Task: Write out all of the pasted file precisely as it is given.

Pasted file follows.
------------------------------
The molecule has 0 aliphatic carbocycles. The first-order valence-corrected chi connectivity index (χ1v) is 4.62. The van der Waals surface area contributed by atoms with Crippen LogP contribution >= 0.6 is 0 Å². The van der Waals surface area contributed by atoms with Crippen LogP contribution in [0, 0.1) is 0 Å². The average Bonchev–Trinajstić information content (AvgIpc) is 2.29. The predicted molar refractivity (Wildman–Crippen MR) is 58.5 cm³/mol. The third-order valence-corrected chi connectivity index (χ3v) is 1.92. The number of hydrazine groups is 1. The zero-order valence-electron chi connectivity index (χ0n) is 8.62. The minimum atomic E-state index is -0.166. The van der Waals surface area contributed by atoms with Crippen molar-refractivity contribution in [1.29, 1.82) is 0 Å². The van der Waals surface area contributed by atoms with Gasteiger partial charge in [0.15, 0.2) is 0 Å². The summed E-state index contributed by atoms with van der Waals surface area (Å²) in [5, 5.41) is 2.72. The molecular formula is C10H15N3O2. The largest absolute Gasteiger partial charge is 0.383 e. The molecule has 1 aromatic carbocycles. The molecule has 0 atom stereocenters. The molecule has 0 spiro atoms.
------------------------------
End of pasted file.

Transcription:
The molecule has 0 aliphatic carbocycles. The first-order valence-corrected chi connectivity index (χ1v) is 4.62. The van der Waals surface area contributed by atoms with Crippen LogP contribution >= 0.6 is 0 Å². The van der Waals surface area contributed by atoms with Crippen LogP contribution in [0, 0.1) is 0 Å². The average Bonchev–Trinajstić information content (AvgIpc) is 2.29. The predicted molar refractivity (Wildman–Crippen MR) is 58.5 cm³/mol. The third-order valence-corrected chi connectivity index (χ3v) is 1.92. The number of hydrazine groups is 1. The zero-order valence-electron chi connectivity index (χ0n) is 8.62. The minimum atomic E-state index is -0.166. The van der Waals surface area contributed by atoms with Crippen molar-refractivity contribution in [1.29, 1.82) is 0 Å². The van der Waals surface area contributed by atoms with Gasteiger partial charge in [0.15, 0.2) is 0 Å². The summed E-state index contributed by atoms with van der Waals surface area (Å²) in [5, 5.41) is 2.72. The molecular formula is C10H15N3O2. The largest absolute Gasteiger partial charge is 0.383 e. The molecule has 1 aromatic carbocycles. The molecule has 0 atom stereocenters. The molecule has 0 spiro atoms.